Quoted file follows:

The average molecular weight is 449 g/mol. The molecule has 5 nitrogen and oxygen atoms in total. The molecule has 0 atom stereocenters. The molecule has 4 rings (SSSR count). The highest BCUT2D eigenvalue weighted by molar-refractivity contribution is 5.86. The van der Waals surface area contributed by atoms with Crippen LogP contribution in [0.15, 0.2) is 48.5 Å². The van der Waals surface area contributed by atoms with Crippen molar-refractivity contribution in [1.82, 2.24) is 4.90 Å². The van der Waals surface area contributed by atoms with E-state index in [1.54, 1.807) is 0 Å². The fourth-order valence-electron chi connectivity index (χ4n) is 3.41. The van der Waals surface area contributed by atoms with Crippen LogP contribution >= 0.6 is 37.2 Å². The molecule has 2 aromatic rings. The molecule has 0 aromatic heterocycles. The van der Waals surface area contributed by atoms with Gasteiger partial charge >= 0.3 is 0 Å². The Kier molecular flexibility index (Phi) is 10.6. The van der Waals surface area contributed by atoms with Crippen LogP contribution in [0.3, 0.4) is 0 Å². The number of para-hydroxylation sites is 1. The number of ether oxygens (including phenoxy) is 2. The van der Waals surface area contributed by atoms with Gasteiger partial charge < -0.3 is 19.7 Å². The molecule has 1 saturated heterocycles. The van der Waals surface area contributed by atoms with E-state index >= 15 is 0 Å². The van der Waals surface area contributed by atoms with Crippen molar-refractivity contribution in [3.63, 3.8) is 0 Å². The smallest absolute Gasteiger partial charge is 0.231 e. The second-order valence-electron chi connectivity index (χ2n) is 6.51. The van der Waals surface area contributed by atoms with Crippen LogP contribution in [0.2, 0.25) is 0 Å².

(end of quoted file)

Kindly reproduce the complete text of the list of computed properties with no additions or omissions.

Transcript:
The average molecular weight is 449 g/mol. The molecule has 5 nitrogen and oxygen atoms in total. The molecule has 0 atom stereocenters. The molecule has 4 rings (SSSR count). The highest BCUT2D eigenvalue weighted by molar-refractivity contribution is 5.86. The van der Waals surface area contributed by atoms with Crippen LogP contribution in [0.15, 0.2) is 48.5 Å². The van der Waals surface area contributed by atoms with Crippen molar-refractivity contribution in [1.82, 2.24) is 4.90 Å². The van der Waals surface area contributed by atoms with E-state index in [1.54, 1.807) is 0 Å². The fourth-order valence-electron chi connectivity index (χ4n) is 3.41. The van der Waals surface area contributed by atoms with Crippen LogP contribution >= 0.6 is 37.2 Å². The molecule has 2 aromatic rings. The molecule has 0 aromatic heterocycles. The van der Waals surface area contributed by atoms with Gasteiger partial charge >= 0.3 is 0 Å². The Kier molecular flexibility index (Phi) is 10.6. The van der Waals surface area contributed by atoms with Crippen LogP contribution in [0.3, 0.4) is 0 Å². The number of para-hydroxylation sites is 1. The number of ether oxygens (including phenoxy) is 2. The van der Waals surface area contributed by atoms with Gasteiger partial charge < -0.3 is 19.7 Å². The molecule has 1 saturated heterocycles. The van der Waals surface area contributed by atoms with E-state index >= 15 is 0 Å². The van der Waals surface area contributed by atoms with Crippen molar-refractivity contribution in [3.63, 3.8) is 0 Å². The smallest absolute Gasteiger partial charge is 0.231 e. The second-order valence-electron chi connectivity index (χ2n) is 6.51. The van der Waals surface area contributed by atoms with Crippen LogP contribution in [0.2, 0.25) is 0 Å².